Why the US and Other Countries Didn't Make a Similar Submarine to Counter U-boats

Riley Sundew

Updated Saturday, October 14, 2023 at 10:38 PM CDT

Why the US and Other Countries Didn't Make a Similar Submarine to Counter U-boats

During World War II, the German U-boats posed a significant threat to Allied forces, especially in the Atlantic Ocean. The question arises: why didn't the US or other countries develop a similar submarine to counter the U-boats? While it may seem like a logical solution, there are several reasons why this wasn't the case.

Firstly, it's important to understand that submarines were not primarily designed to engage in direct combat with other submarines. The technology at the time made it far more efficient to hunt submarines with destroyers rather than relying on submarines themselves. Torp***es used during that period were fire-and-forget, meaning they traveled in a straight line until they hit something or ran out of fuel. This made it difficult for submarines to directly attack and destroy other submarines. In fact, throughout naval history, direct sub-to-sub battles have been exceedingly rare, and only a few instances of submarines being directly engaged and sunk by another submarine exist.

The United States did have a capable submarine fleet, but their primary focus was on attacking Japanese shipping and naval vessels in the Pacific. Similarly, other countries also had their own strategic priorities during the war. It's worth noting that many countries, including the US, had a long history of submarine development even before World War II. The US had submarines as early as 1775 and had 228 submarines by the end of the war. However, their main purpose was not to engage in submarine warfare.

Additionally, the Allies developed various technologies and tactics to effectively hunt down German U-boats. By 1943, they were sinking an average of 20 U-boats per month. This significant increase in submarine hunting capabilities led to a drastic decrease in the number of ships sunk by U-boats. In 1942, German U-boats sank 6.2 million tons of Allied ships, but by 1944, this number dropped to 2.5 million tons, and in 1945, it further decreased to 773 thousand tons. Submarine hunting was a relatively young discipline, and it took time for the Allies to perfect their techniques.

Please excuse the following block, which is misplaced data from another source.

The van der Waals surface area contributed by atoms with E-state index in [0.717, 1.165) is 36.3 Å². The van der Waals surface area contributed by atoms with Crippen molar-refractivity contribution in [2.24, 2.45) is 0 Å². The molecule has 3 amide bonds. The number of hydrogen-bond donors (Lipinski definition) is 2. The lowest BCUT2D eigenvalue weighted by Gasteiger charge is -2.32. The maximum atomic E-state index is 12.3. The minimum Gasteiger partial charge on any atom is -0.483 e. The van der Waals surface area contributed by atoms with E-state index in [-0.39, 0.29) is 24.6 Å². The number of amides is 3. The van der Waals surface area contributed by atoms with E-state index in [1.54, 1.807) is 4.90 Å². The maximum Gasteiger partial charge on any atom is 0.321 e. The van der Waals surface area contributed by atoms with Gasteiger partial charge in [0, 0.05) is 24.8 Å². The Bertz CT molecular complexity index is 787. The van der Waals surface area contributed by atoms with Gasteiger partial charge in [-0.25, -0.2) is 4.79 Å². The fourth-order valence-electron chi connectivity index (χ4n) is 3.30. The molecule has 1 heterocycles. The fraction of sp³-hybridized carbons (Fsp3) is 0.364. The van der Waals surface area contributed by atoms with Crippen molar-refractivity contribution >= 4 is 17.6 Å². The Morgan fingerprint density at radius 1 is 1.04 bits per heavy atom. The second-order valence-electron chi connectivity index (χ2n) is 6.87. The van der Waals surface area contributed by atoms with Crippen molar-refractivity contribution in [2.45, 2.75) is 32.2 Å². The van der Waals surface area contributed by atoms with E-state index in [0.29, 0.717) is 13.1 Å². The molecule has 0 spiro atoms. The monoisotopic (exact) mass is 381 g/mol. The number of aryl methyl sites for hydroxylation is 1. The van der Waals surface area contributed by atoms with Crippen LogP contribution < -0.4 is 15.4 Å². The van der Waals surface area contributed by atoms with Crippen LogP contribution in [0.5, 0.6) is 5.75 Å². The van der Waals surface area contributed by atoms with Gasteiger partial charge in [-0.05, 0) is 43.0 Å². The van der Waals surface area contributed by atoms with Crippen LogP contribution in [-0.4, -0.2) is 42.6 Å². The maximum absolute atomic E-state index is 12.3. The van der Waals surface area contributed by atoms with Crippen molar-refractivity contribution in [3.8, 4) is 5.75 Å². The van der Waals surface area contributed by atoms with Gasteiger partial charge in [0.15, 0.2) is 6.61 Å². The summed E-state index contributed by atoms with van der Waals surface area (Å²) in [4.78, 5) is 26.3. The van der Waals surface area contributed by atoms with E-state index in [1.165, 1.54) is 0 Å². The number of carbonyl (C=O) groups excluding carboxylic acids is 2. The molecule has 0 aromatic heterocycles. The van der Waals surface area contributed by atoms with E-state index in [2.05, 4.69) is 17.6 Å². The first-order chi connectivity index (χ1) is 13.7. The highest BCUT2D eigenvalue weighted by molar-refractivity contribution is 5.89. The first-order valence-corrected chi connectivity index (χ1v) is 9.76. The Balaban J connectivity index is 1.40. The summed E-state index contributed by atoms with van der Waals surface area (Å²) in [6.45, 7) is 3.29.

One crucial factor to consider is the limitations of technology at the time. Sonar, a vital tool for detecting submarines underwater, was still in its infancy during World War II. U-boats patrolled at periscope depth to spot floating ships to attack. It was much easier to use the "Mark One Eyeball" to visually identify targets when surfacing and sweep 360 degrees. However, trying to incorporate early sonar technologies onto an equivalent-sized anti-U-boat submarine and scan the vast expanse of the ocean would have posed an enormous engineering challenge given the available resources and technology of the time.

While it may seem like a straightforward solution to develop submarines to counter U-boats during World War II, there were several reasons why this wasn't the case. Submarines were not primarily designed for direct combat with other submarines, and the technology and resources available at the time made it more efficient to hunt submarines with other naval vessels. Additionally, the strategic priorities of different countries and the limitations of technology played a significant role in shaping the approach to combating U-boats during the war.

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